The second week of the 2016 excavation at All Saints, North Street saw the team dealing with archaeology as unpredictable as the weather. Despite the best efforts of the intermittent drizzle, a number of intriguing discoveries were made and the sunshine did eventually make an appearance.
Week 2 of the spring excavation saw a number of new trainees joining the team and hopes were high that we would be able to answer some of the questions thrown up in week 1.
Kate and her new digging partner Sally began their week by recording the cut of a burial that was lifted in week 1. Suspicions that the grave overlaid an earlier burial were quickly confirmed when the outline of a rectangular feature on the correct alignment became visible in the base of the cut.
At Archaeology Live! we teach the Single Context recording methodology, a system that breaks archaeological features down into their individual components, i.e. a pit cut with two distinct layers of backfilling would be recorded as three separate contexts (one cut and two fills). Each context is photographed, geolocated and described in detail prior to excavation.
Back in 2014, the inaugural All Saints team cleaned up the site and identified which of the many deposits was the last to be laid down. As this was the latest event in the site sequence, it was the first to be excavated. Over the last two years, each successive team has been following on from this, teasing apart the relationships between features and excavating them in reverse chronological order. The result of this work is a complex stratigraphic sequence that sets each context in a known place in the All Saints timeline. Over 700 contexts have already been dealt with!
This painstaking process is allowing us to discover the story of the site and as each feature is excavated, the team travel a little further back in time. Kate and Sally’s discovery of a new burial meant that their first job was to define its extent and to record the backfill in advance of excavation.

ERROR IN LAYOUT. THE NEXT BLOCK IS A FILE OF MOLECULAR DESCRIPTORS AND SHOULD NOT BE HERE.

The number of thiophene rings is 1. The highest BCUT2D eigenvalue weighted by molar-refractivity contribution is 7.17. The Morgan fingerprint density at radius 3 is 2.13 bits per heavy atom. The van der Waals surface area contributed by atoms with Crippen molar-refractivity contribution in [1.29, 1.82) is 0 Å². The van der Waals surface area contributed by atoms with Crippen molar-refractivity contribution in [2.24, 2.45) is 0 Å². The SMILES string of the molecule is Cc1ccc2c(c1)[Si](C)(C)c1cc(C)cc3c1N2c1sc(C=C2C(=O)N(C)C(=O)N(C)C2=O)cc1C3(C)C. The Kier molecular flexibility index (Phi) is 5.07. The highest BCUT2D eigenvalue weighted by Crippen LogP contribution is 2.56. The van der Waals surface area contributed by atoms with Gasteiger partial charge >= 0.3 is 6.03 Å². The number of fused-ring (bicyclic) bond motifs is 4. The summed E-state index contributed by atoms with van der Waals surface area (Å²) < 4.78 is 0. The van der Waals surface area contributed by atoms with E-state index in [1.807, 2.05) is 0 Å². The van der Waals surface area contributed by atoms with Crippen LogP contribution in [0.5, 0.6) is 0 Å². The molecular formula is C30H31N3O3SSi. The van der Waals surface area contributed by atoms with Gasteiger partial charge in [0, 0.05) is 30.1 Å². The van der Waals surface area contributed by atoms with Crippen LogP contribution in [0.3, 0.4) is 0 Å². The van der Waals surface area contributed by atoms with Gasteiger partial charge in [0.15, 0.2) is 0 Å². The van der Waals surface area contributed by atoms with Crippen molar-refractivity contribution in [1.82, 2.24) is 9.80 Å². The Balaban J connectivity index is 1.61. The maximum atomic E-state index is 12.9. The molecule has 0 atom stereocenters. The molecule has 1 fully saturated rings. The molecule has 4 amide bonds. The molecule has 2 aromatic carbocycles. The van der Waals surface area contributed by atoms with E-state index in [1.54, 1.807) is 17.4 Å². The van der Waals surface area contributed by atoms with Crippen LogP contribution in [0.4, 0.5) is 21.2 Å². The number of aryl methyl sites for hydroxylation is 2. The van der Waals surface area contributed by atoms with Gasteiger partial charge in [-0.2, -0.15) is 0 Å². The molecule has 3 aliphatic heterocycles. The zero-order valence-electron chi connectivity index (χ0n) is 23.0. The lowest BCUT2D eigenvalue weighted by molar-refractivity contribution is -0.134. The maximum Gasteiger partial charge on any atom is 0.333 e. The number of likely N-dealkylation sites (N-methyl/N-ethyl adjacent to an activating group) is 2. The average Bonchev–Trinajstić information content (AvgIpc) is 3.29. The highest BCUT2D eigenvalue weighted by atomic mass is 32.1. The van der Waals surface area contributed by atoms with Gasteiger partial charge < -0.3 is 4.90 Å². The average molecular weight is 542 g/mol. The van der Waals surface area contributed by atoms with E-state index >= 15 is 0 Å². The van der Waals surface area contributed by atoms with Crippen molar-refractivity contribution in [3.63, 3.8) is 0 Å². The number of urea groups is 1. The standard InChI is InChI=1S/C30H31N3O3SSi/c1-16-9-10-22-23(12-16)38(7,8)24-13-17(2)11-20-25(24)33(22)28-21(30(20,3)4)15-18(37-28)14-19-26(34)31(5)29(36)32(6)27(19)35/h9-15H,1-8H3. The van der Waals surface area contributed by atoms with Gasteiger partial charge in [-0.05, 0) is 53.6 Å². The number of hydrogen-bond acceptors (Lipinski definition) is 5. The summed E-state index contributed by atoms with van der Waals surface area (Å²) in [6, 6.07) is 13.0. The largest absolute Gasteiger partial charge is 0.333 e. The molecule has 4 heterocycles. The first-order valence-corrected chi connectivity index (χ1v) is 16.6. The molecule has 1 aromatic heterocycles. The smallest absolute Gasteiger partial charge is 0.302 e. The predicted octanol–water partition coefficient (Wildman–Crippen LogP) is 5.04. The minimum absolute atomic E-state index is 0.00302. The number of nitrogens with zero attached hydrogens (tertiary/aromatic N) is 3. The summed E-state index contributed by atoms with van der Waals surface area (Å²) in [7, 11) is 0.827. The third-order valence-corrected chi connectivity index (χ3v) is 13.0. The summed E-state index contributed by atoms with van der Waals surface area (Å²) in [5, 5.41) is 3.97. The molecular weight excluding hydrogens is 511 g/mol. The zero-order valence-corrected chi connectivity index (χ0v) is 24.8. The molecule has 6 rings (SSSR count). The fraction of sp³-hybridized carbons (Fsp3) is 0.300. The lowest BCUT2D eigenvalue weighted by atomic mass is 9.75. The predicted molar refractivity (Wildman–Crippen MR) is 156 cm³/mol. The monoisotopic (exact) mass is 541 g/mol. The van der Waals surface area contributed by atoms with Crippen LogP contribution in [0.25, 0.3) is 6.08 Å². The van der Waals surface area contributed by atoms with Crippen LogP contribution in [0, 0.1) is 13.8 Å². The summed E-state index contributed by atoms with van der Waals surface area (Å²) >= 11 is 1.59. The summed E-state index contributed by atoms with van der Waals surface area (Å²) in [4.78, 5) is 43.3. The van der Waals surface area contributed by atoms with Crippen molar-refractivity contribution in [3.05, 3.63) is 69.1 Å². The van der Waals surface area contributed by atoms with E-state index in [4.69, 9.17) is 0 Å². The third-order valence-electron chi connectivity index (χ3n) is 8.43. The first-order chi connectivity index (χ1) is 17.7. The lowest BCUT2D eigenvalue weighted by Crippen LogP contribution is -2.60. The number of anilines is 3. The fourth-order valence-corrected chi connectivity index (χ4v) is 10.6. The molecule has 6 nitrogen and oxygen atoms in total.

As the week progressed, it became apparent that this burial was particularly deep and would not be easy to excavate. Unfazed by the challenging conditions, Kate and Sally successfully located the outline of the coffin and the skull and torso of the individual within, an excellent achievement given the circumstances!
Sally and Kate’s hard work was rewarded with a great find – a fragment of glazed medieval tile that would once have been laid within the church.
As locating, recording and, where appropriate, lifting the remainder of our 19th century burials is one of the major priorities of the 2016 season, much of the team were engaged in similar work. Between 1826 when the site was incorporated into the churchyard of All Saints and 1854 when all of York’s churchyards were closed, many parishioners were laid to rest within our excavation area. In the case of deeply buried adults, the graves are being located, recorded and re-covered with a protective layer of sieved earth. Shallow burials of infants and juveniles are being carefully lifted for reinterment within the church. All burials are receiving a field assessment to record any osteoarchaeological detail.